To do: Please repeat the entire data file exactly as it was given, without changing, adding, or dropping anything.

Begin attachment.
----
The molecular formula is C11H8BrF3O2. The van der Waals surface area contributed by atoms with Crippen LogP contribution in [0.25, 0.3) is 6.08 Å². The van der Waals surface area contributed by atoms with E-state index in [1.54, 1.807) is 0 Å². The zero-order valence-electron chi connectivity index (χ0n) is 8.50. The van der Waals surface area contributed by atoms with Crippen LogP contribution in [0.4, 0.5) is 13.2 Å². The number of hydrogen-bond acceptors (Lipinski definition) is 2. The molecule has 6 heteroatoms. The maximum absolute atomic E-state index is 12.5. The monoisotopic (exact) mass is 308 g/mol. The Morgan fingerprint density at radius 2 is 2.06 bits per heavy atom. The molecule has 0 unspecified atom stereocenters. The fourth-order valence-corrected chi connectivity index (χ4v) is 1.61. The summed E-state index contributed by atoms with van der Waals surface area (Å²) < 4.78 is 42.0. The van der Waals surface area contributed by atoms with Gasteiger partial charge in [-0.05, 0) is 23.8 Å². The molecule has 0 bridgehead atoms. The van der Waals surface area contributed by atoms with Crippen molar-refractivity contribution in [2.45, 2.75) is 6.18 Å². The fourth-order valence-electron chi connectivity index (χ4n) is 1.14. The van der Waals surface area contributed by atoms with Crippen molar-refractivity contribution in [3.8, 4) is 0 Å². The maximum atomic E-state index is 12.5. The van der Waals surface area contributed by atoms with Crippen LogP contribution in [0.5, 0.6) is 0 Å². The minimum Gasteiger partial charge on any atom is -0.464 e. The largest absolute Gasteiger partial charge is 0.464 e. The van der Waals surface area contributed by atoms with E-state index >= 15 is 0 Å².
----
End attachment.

The molecular formula is C11H8BrF3O2. The van der Waals surface area contributed by atoms with Crippen LogP contribution in [0.25, 0.3) is 6.08 Å². The van der Waals surface area contributed by atoms with E-state index in [1.54, 1.807) is 0 Å². The zero-order valence-electron chi connectivity index (χ0n) is 8.50. The van der Waals surface area contributed by atoms with Crippen LogP contribution in [0.4, 0.5) is 13.2 Å². The number of hydrogen-bond acceptors (Lipinski definition) is 2. The molecule has 6 heteroatoms. The maximum absolute atomic E-state index is 12.5. The monoisotopic (exact) mass is 308 g/mol. The Morgan fingerprint density at radius 2 is 2.06 bits per heavy atom. The molecule has 0 unspecified atom stereocenters. The fourth-order valence-corrected chi connectivity index (χ4v) is 1.61. The summed E-state index contributed by atoms with van der Waals surface area (Å²) < 4.78 is 42.0. The van der Waals surface area contributed by atoms with Gasteiger partial charge in [-0.05, 0) is 23.8 Å². The molecule has 0 bridgehead atoms. The van der Waals surface area contributed by atoms with Crippen molar-refractivity contribution in [2.45, 2.75) is 6.18 Å². The fourth-order valence-electron chi connectivity index (χ4n) is 1.14. The van der Waals surface area contributed by atoms with Crippen molar-refractivity contribution in [3.8, 4) is 0 Å². The maximum atomic E-state index is 12.5. The van der Waals surface area contributed by atoms with Crippen LogP contribution in [0.5, 0.6) is 0 Å². The minimum Gasteiger partial charge on any atom is -0.464 e. The largest absolute Gasteiger partial charge is 0.464 e. The van der Waals surface area contributed by atoms with E-state index >= 15 is 0 Å².